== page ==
I was reading a paper in which a recombinant protein (His-6 tagged) is expressed in E Coli (BL21 DE3). The yield of the enzyme isolated from the culture is reported as 10-30 mg per L of bacterial ...
3
votes
2answers
47 views

Can ELISA be used to detect a plant enzyme? Creating assay for a new enzyme

If the goal is to generate a rapid assay for an enzyme of plant source what are the typical options? i.e. Could one do something like: Generate an antibody to the enzyme and then use it to create an ...
1
vote
1answer
29 views

Enzyme Inhibitors: Using in vivo in yeast

I find listed on the Sigma-Aldrich site a large list of enzymes & corresponding inhibitors. e.g. For the enzyme squalene synthase the inhibitor listed is "Zaragozic acid A trisodium salt" Would ...
0
votes
1answer
41 views

Reason Non linear Lineweaver–Burk plot [closed]

V vs S plot looks like hyperbolic but 1/V vs 1/S plot is not linear at all. Looks like some kind of exponential growth. What can be the reason?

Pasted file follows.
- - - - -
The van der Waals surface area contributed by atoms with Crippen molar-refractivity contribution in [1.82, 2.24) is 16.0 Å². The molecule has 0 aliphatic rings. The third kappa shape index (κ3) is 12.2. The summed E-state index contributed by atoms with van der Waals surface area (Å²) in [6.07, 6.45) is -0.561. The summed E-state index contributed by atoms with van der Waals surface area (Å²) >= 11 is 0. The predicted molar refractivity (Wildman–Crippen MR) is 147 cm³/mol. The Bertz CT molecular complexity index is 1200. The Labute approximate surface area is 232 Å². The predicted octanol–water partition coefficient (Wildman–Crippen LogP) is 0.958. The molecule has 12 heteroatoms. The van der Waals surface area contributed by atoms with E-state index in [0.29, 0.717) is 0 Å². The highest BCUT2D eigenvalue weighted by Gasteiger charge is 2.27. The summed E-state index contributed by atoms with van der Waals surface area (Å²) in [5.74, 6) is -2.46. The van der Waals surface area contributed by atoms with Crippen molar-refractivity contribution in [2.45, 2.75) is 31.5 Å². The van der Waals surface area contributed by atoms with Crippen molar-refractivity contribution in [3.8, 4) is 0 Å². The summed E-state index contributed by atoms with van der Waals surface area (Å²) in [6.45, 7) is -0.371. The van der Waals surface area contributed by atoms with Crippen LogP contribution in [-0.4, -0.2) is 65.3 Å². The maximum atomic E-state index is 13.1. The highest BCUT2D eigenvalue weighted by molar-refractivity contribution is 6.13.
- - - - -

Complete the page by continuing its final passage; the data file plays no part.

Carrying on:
1
vote
1answer
25 views

Does the Michaelis-Menten equation take in account the non-enzyme formation of products?

I only recently learned about the Michaelis-Menten equation recently, since I am not studying biology or anything related. Let's write the equation as $$\frac{d[P]}{dt} = V_{max} \cdot \frac{[S]}{K + ...
1
vote
1answer
16 views

RNAse activity review

I was searching for any review unravelling the structure-function motifs responsible for RNAse activity. Or at least a well-composed review of RNAse superfamilies that are described nowadays (with ...
4
votes
1answer
26 views

Enzymes and Digestion

If biological enzymes (protease,amylase,lipase etc.) just speed up the reaction (in the digestion process), then what actually digests the food?? (I'm a secondary student)
1
vote
0answers
18 views

Enzyme immobilization: Factors that help or hurt success

Are there any factors to consider that can help / hurt the chance to get a successful immobilized enzyme catalyst? i.e. The relative attractiveness of a live host synthesis vs an immobilized enzyme. ...
2
votes
0answers
51 views

Real Wine and Real Bread Superfoods? [closed]

On NPR news on the Fm Radio a doctor said wine and bread is the best 2 things you can eat together? A practice observed to this day by Christianity although the bread and wine are badly stripped of ...
4
votes